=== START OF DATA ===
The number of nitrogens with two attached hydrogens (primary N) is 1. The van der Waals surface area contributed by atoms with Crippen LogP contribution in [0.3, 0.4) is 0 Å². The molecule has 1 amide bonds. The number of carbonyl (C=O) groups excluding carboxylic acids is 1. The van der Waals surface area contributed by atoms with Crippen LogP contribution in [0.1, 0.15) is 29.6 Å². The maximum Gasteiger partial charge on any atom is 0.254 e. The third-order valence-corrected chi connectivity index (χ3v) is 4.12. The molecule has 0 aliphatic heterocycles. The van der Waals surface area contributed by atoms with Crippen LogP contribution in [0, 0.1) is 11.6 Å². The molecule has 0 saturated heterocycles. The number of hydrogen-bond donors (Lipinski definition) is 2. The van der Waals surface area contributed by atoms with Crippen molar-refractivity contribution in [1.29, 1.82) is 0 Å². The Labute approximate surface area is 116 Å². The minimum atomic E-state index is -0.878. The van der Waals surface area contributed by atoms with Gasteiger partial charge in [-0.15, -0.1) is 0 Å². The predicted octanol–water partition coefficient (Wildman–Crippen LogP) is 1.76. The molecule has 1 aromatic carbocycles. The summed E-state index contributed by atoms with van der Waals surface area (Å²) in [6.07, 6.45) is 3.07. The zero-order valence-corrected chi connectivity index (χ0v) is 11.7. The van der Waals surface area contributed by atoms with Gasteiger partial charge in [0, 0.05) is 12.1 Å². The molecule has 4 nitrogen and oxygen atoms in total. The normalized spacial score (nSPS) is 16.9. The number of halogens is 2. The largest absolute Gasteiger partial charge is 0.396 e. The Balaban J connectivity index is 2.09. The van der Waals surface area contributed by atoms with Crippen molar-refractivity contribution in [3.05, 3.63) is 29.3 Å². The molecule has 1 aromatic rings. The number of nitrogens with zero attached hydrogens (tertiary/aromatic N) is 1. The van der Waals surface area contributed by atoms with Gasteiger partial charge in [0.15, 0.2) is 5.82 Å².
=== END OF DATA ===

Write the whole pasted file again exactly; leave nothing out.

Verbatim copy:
The number of nitrogens with two attached hydrogens (primary N) is 1. The van der Waals surface area contributed by atoms with Crippen LogP contribution in [0.3, 0.4) is 0 Å². The molecule has 1 amide bonds. The number of carbonyl (C=O) groups excluding carboxylic acids is 1. The van der Waals surface area contributed by atoms with Crippen LogP contribution in [0.1, 0.15) is 29.6 Å². The maximum Gasteiger partial charge on any atom is 0.254 e. The third-order valence-corrected chi connectivity index (χ3v) is 4.12. The molecule has 0 aliphatic heterocycles. The van der Waals surface area contributed by atoms with Crippen LogP contribution in [0, 0.1) is 11.6 Å². The molecule has 0 saturated heterocycles. The number of hydrogen-bond donors (Lipinski definition) is 2. The van der Waals surface area contributed by atoms with Crippen molar-refractivity contribution in [1.29, 1.82) is 0 Å². The Labute approximate surface area is 116 Å². The minimum atomic E-state index is -0.878. The van der Waals surface area contributed by atoms with Gasteiger partial charge in [-0.15, -0.1) is 0 Å². The predicted octanol–water partition coefficient (Wildman–Crippen LogP) is 1.76. The molecule has 1 aromatic carbocycles. The summed E-state index contributed by atoms with van der Waals surface area (Å²) in [6.07, 6.45) is 3.07. The zero-order valence-corrected chi connectivity index (χ0v) is 11.7. The van der Waals surface area contributed by atoms with Gasteiger partial charge in [0, 0.05) is 12.1 Å². The molecule has 4 nitrogen and oxygen atoms in total. The normalized spacial score (nSPS) is 16.9. The number of halogens is 2. The largest absolute Gasteiger partial charge is 0.396 e. The Balaban J connectivity index is 2.09. The van der Waals surface area contributed by atoms with Crippen molar-refractivity contribution in [3.05, 3.63) is 29.3 Å². The molecule has 1 aromatic rings. The number of nitrogens with zero attached hydrogens (tertiary/aromatic N) is 1. The van der Waals surface area contributed by atoms with Gasteiger partial charge in [0.15, 0.2) is 5.82 Å².